Mrs Prufrock used to sing



She saw the bottom where the water was sweet,
surrendered her body to the waves she feared
as a gift, and dreamed the dreams
she had kept to give as presents
wrapped with indecision
(and you used to leave the box unopened
claimed to know her breathless days
claimed a life undeserved,
unwanted, a caper.)

Writing distils pain
in secret caves: Sybil where are you?
The room is not solitary enough
or sunny.
Writing invents the sense, calming
every question. Silence is what is missing,
screaming inside the wall
Where are you.
Trickle a word sufficient to silence
and mutate a day without a god.
In an instant the present descends.

And the days spent with housework?
Who can give back her longhair
and a car journey at the beginning of summer?
She used to sing in her heart
and on the seat of the merry-go-round
where different women opened their hands
to say goodbye.
She used to sing with her heart
hung by a thread
on the train in time’s quarters,
in withered gardens,
by house lights
where everyday comedy
is played without an audience.

All has been asked and taken
all has happened and come back.
A made up destiny,
a banner of a thirsty life.
Now the boat is in the harbour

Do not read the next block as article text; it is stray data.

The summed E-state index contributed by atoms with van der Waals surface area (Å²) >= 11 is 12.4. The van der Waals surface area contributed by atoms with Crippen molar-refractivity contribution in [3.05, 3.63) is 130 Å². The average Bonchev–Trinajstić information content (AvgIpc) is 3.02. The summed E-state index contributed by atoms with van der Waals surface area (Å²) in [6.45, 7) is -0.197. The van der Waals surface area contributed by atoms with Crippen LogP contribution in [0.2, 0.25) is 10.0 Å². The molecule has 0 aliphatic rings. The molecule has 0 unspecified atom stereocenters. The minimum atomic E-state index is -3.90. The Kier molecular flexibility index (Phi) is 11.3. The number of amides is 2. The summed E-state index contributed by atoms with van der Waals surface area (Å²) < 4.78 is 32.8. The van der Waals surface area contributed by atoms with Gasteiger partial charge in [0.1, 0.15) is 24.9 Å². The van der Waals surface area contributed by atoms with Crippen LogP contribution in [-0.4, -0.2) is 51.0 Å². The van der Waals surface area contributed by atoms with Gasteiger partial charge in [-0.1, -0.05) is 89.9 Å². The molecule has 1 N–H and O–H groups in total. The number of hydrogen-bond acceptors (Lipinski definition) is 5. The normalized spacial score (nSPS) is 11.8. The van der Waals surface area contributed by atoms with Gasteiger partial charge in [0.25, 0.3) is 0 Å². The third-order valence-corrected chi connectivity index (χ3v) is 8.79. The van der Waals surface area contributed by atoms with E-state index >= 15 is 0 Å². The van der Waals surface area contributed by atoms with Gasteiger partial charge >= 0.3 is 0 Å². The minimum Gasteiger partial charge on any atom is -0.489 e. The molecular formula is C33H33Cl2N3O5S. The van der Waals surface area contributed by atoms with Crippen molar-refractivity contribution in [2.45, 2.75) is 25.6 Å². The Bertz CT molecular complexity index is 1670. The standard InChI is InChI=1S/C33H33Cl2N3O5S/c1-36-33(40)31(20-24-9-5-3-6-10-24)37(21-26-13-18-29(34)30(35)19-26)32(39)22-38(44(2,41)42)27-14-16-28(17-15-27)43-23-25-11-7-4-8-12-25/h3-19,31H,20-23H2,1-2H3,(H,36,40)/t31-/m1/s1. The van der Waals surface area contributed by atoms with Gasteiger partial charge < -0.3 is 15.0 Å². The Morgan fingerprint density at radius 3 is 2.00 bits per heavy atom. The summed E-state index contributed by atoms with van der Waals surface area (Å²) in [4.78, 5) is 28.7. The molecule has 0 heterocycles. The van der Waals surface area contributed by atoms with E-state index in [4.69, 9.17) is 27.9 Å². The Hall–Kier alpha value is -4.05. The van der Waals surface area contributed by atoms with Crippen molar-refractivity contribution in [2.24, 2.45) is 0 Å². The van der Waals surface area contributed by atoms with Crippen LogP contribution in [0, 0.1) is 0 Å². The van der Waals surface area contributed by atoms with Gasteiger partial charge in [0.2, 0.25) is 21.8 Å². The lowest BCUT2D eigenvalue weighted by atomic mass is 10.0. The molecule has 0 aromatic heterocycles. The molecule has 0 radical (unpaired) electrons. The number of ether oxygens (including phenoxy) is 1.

in frozen water.

There are travel companions
in coaches with curtains,
we wait for a turn of events.
Lost opportunities, from the windows
hand out a flower before leaving,
an abyss of memory opens,
cloudbursts within a second,
pieces of revelation when it’s getting late
break through the sluice.
The border is a ridge
a flooded wadi, a hairpin turn.

Reading from the same book
they were leaning to the bed head
when she thought there would have been time
to ditch decisions
and forget revisions.
On the page a story unfolds.

What’s left? The final credits
to tell the tellable
dismiss the dareable
and ghosts still to be killed.

While choosing the chain -
a drop of ice -
she knew that she loved winter.


This poems with its translation into English by the same author was published in the collection Ondulazioni, co-authored with the British poet John Irving Clarke, who contributed to the translation.

Photos: Bruna Bonino.